I had to think about this for while, oddly. It felt a little bit like wondering why I walk, or why I breathe—things I don’t have to consciously think about, things I simply do. Writing feels like that to me most of the time, because I don’t remember a time when I wasn’t writing something. (If we didn’t have creative writing assignments in elementary school, I made up my own. Seriously.)
And yet, I don’t wake up every morning ready to explode if I don’t siphon off some of the stories in my head, mostly because they’re not fully formed stories until they’re written. I don’t have a physical need to sit staring at my laptop until my contacts are permanently burned onto my eyes, and my neck is wondering what the hell it ever did to me to be forced into that position for so long. And, believe it or not, I’m not doing it for the money or the fame, either.
It’s taken a while to figure out, but I think I write because it’s my own form of therapy. I write to solve problems, or to figure out how I feel about things when the tangle of emotions is too ridiculously knotted to pick apart any other way. Granted, I probably have at least a basic need to tell stories, and to clean out some of the ideas rattling around in my head, but the heart of it is not that simple.
Curiosity is what always gets me going first. Take Cold Kiss. First, mostly goofing around, I wanted to see if I could write a book about a zombie. But the longer I thought about it, the less I wanted a protagonist who was brain-hungry and decomposing. So that meant voodoo zombies, which are raised purposefully (and usually as, more or less, a slave).
Then the question became, who would raise someone from the dead? And why, for god’s sake? Thus Wren Darby—frantically, epically grieving the death of her first boyfriend—was born.
But it wasn’t until the book was finished—and by finished I mean, revised, revised again, copyedited, and actually printed—that I really understood what I had written about it. And it wasn’t—surprise, surprise—zombies. It was about grief, and the threat of loss, and how you cope when someone you love dies. Seems sort of obvious, right? But writing the book wasn’t just a process of getting Wren to figure that out—it was me, too, dealing with my own complicated emotions about my mom, who has been chronically ill most of my life, and near death a few too many times for comfort.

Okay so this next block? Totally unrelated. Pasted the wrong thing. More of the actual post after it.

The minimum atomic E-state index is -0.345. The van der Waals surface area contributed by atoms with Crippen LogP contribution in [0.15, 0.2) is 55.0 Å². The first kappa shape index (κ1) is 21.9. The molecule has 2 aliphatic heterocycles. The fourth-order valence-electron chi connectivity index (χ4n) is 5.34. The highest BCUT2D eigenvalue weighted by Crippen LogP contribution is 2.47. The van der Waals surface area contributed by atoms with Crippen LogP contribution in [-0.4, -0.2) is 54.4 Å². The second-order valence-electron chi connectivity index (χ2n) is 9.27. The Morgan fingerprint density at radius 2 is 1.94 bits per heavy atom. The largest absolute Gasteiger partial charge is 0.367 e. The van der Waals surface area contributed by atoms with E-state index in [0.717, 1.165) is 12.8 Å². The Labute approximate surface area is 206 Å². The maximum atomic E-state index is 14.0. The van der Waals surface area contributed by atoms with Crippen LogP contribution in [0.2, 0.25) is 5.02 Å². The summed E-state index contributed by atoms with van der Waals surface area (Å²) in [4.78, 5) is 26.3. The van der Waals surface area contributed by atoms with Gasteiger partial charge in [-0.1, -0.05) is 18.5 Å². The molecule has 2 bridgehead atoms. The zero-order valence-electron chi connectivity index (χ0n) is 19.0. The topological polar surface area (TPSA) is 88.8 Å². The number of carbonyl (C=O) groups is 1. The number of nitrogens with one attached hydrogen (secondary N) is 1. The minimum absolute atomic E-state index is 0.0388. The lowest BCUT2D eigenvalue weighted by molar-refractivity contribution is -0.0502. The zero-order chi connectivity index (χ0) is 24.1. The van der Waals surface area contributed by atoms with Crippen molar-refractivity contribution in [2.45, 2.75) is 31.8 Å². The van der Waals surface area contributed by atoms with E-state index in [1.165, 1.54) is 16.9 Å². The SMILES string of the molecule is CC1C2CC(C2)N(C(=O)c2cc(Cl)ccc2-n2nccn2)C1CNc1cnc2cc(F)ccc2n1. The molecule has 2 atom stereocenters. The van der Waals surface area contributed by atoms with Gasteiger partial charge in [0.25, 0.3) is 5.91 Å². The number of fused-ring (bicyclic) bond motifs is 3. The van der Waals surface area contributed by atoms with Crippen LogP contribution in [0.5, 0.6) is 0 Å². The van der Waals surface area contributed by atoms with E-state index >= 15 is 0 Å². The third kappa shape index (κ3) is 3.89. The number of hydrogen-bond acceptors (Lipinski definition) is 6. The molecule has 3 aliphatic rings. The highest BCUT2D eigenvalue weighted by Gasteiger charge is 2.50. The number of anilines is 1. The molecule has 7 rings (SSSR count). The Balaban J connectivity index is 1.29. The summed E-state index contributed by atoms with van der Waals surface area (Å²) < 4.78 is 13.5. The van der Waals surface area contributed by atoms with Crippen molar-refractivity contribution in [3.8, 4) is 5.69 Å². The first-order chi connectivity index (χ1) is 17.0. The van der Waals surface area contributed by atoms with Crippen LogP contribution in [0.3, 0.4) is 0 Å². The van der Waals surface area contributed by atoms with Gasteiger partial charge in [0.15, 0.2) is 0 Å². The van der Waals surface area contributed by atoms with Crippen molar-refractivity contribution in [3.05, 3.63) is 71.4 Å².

I wrote a book called Pictures of Us for Harlequin a few years ago, and realized that the same thing had happened. It’s a book about a married couple dealing with a shocking revelation, and I had originally scribbled down the idea and the first bits of it years and years ago—when I was pretty newly married. Now, there were no shocking revelations in my marriage—yay!—but when I finally had the chance to write the book, I discovered a lot of fears I had clearly been burying about marrying really young (I was twenty-one) and what marriage was supposed to mean. (Everyone got a happy ending, for the record, including me.)
See? Problem solving. Or, you know, do-it-yourself therapy. At some point, my brain decided to turn my love of writing into a multitasking process, I guess. And I’m totally okay with that. It makes wondering what my initial story ideas are really about a whole lot more interesting, anyway.